Gay and disabled - First Dates Paddy Smyth
I kind of fell into being an activist, after appearing on First Dates, the response was overwhelming, I was trending on Twitter! It opened doors for me into using my platform to work with brands, be in the media and to do talks at schools and workplaces about diversity and inclusion. I have always been good at telling a story, it’s a skill I got from my mum and so now I have the opportunity to use that to normalise disability. If I can change one person’s mindset, or show a young person that they can reach for their goals, then that makes it worthwhile.
Dating for everyone can be tough, but as a gay, disabled man I felt that these two parts of me were so separate in the eyes of society. Gay men are seen as highly sexualised, it’s all about image and often disabled people are seen as non sexual beings, someone fragile, someone you need to protect.
Gay dating apps like Grindr are all about the first look, about your physical appearance and I had always struggled to feel attractive, it was hard to get my head around. I put a lot of pressure on myself and had succumbed to the pressure of society to look a certain way. Exploring my character as a gay, disabled man was tough. Then I thought ‘**** it!’ There comes a point where you have to accept the cards that you were dealt with, you can sit and feel sorry for yourself or you can put it all out there!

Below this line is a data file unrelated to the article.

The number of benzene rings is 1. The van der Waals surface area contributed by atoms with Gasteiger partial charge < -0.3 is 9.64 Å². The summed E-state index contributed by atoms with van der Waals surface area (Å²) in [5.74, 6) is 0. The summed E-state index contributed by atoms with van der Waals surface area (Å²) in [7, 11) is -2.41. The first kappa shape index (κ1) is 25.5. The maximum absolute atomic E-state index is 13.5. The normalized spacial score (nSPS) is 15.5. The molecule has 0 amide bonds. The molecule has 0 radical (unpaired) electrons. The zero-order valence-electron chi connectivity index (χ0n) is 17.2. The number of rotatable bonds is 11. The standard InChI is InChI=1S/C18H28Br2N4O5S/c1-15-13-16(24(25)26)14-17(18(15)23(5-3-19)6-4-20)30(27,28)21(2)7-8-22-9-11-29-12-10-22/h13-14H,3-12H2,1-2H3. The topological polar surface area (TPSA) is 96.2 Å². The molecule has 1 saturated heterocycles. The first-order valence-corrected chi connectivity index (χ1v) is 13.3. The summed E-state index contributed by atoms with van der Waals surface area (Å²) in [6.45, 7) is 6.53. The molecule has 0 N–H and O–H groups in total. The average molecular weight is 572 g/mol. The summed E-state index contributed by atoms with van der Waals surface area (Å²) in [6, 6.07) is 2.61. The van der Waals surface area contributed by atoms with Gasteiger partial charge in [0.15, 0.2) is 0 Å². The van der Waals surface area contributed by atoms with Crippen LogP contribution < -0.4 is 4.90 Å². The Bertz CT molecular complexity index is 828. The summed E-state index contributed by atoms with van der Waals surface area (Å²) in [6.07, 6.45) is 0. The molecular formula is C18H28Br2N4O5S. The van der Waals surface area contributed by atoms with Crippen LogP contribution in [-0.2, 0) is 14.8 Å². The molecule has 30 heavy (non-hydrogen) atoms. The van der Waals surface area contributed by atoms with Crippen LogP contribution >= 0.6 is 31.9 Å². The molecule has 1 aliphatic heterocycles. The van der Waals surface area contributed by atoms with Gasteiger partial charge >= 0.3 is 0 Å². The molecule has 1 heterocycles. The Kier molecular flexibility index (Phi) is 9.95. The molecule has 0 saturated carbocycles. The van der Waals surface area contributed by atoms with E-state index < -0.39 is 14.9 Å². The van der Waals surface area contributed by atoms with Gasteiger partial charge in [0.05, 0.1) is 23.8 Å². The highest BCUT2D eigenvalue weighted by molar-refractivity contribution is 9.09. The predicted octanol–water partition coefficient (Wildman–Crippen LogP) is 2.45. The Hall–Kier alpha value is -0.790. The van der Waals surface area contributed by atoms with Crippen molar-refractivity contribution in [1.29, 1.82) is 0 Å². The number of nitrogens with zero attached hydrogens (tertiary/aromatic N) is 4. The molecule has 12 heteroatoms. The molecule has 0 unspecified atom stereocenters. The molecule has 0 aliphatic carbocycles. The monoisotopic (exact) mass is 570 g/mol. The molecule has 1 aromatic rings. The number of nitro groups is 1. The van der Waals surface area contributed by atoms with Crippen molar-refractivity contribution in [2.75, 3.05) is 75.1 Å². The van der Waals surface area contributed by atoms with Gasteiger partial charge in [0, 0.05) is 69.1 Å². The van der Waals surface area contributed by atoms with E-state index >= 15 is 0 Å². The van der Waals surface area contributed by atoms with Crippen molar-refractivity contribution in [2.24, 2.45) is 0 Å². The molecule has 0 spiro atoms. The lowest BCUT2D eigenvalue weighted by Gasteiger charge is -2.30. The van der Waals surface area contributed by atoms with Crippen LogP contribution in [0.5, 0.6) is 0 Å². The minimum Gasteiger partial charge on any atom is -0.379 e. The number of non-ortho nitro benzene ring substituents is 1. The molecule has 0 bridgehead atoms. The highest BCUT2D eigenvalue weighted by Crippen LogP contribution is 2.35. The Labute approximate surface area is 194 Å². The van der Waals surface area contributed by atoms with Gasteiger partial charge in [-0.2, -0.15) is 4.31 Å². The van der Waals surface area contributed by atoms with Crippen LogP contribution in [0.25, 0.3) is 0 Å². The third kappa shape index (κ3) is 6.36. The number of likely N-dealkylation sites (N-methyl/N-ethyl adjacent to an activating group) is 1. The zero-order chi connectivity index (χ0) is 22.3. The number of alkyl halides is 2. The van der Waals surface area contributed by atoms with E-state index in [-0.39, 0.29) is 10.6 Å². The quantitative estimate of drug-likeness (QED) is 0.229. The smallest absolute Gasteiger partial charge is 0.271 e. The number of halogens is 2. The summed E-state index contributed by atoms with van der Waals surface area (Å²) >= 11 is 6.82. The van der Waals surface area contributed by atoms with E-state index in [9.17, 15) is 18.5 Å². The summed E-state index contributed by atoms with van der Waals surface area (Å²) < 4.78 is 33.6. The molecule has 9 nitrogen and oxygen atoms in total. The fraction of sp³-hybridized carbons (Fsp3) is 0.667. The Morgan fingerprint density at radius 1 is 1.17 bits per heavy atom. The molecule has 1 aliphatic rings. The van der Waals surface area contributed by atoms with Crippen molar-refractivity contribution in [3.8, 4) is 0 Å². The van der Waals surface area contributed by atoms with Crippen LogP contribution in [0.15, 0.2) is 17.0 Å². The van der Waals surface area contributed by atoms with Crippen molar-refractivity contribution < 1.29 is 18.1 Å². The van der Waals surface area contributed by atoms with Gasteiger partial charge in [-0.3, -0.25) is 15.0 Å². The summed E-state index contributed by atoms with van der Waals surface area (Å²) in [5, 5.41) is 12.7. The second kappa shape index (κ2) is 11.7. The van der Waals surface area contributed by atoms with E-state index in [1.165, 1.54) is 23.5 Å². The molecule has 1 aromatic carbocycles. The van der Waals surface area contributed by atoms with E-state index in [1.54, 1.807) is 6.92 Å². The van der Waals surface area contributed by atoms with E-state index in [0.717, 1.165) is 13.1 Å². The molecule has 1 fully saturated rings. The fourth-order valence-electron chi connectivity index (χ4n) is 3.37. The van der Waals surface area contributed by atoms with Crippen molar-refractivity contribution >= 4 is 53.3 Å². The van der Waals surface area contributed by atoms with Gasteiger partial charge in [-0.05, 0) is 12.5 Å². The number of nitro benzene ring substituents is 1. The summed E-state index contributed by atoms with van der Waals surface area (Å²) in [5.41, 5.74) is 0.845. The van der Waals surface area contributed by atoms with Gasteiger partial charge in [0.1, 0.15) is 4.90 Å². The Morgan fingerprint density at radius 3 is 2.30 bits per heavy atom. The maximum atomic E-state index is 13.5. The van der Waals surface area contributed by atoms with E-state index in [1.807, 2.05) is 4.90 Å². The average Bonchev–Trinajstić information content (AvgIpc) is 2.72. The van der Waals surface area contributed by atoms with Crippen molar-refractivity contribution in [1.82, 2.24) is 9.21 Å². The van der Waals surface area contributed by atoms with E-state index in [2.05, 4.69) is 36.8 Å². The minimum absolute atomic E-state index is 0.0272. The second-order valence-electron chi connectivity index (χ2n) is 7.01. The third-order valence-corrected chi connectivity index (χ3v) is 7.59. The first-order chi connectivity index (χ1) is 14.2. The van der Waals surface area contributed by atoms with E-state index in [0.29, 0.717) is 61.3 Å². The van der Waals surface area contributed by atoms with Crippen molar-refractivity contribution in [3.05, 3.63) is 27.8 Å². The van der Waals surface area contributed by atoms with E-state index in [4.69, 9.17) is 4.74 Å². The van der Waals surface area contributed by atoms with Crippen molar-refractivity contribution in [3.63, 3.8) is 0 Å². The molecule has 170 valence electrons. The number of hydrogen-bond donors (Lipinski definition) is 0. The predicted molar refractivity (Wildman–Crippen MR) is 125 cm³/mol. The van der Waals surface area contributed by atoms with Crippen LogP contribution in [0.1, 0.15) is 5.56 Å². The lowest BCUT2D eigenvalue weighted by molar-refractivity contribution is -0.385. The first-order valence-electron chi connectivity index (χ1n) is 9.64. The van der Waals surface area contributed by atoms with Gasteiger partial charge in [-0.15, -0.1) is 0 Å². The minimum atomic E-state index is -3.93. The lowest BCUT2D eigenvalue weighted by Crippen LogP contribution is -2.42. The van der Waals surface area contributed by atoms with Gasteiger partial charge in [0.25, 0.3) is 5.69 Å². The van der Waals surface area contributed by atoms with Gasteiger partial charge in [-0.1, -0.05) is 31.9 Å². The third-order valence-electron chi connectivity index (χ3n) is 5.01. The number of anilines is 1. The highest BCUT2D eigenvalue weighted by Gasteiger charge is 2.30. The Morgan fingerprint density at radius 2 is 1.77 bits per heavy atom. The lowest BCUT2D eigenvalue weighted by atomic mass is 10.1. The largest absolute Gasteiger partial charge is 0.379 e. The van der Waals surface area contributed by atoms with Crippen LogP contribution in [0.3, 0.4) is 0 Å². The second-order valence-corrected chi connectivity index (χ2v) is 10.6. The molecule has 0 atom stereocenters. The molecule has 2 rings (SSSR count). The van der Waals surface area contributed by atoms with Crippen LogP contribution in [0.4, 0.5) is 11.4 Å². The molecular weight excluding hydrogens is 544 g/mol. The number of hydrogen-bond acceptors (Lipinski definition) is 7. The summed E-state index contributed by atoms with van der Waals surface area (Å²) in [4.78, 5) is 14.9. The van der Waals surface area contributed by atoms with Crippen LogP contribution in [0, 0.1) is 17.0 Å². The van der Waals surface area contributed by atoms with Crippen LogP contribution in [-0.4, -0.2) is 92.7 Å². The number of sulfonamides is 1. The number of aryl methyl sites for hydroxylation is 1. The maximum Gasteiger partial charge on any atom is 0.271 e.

I decided to go on First Dates after a friend suggested it, I wasn’t sure at first but I am glad I did. I knew I just wanted to show the world that the emotions of going on a first date are the same whether you are able bodied or disabled, we all feel the same nerves! One of the biggest strengths you can have is the ability to be disliked, so I knew that I could deal with whatever the response was, but people loved the show and the feedback I got was phenomenol.
I think there is a societal shift happening right now, a movement towards normalising disability, we are seeing more disabled actors in TV shows and movies, more disabled presenters and shining a light on real disabled people, that we are just like everyone else. To see people like me on the television is a real step forward.
What dating advice would I give to others? We all have our own strengths, play to them, if you are great at art or fashion or numbers, then celebrate that. Stop looking to everyone else and comparing yourself, it only gets you down. Stay in your lane, get your blinkers on and think about what you want, who you are and you’ll find the person who loves you for it.